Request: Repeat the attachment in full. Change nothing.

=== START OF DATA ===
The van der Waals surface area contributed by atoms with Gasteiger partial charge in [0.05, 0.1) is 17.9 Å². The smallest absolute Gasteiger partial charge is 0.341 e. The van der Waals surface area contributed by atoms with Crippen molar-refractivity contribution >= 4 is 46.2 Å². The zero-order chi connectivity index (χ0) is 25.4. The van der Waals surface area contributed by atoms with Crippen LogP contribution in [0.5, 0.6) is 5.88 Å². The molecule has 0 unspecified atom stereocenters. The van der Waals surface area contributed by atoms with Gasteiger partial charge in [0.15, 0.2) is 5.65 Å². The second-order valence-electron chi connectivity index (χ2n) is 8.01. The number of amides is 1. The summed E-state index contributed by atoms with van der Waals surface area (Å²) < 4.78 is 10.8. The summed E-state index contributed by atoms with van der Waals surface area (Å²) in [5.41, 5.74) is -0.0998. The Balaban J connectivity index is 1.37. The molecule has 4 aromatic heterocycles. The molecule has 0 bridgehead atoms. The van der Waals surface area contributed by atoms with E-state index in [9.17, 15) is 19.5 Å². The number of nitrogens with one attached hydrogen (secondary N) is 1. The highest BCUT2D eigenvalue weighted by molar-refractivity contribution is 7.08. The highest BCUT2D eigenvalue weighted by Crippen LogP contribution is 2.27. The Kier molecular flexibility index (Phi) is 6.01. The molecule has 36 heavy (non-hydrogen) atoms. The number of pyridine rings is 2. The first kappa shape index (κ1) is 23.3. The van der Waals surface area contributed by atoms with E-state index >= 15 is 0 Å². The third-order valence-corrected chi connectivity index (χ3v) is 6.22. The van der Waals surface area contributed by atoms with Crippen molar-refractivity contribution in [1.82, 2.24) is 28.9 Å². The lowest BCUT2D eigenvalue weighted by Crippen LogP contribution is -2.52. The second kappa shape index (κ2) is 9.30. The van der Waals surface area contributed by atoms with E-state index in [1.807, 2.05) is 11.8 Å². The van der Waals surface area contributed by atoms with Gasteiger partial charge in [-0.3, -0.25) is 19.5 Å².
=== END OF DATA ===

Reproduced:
The van der Waals surface area contributed by atoms with Gasteiger partial charge in [0.05, 0.1) is 17.9 Å². The smallest absolute Gasteiger partial charge is 0.341 e. The van der Waals surface area contributed by atoms with Crippen molar-refractivity contribution >= 4 is 46.2 Å². The zero-order chi connectivity index (χ0) is 25.4. The van der Waals surface area contributed by atoms with Crippen LogP contribution in [0.5, 0.6) is 5.88 Å². The molecule has 0 unspecified atom stereocenters. The van der Waals surface area contributed by atoms with Gasteiger partial charge in [0.15, 0.2) is 5.65 Å². The second-order valence-electron chi connectivity index (χ2n) is 8.01. The number of amides is 1. The summed E-state index contributed by atoms with van der Waals surface area (Å²) < 4.78 is 10.8. The summed E-state index contributed by atoms with van der Waals surface area (Å²) in [5.41, 5.74) is -0.0998. The Balaban J connectivity index is 1.37. The molecule has 4 aromatic heterocycles. The molecule has 0 bridgehead atoms. The van der Waals surface area contributed by atoms with E-state index in [9.17, 15) is 19.5 Å². The number of nitrogens with one attached hydrogen (secondary N) is 1. The highest BCUT2D eigenvalue weighted by molar-refractivity contribution is 7.08. The highest BCUT2D eigenvalue weighted by Crippen LogP contribution is 2.27. The Kier molecular flexibility index (Phi) is 6.01. The molecule has 36 heavy (non-hydrogen) atoms. The number of pyridine rings is 2. The first kappa shape index (κ1) is 23.3. The van der Waals surface area contributed by atoms with E-state index >= 15 is 0 Å². The third-order valence-corrected chi connectivity index (χ3v) is 6.22. The van der Waals surface area contributed by atoms with Crippen molar-refractivity contribution in [1.82, 2.24) is 28.9 Å². The lowest BCUT2D eigenvalue weighted by Crippen LogP contribution is -2.52. The second kappa shape index (κ2) is 9.30. The van der Waals surface area contributed by atoms with E-state index in [1.807, 2.05) is 11.8 Å². The van der Waals surface area contributed by atoms with Gasteiger partial charge in [-0.3, -0.25) is 19.5 Å².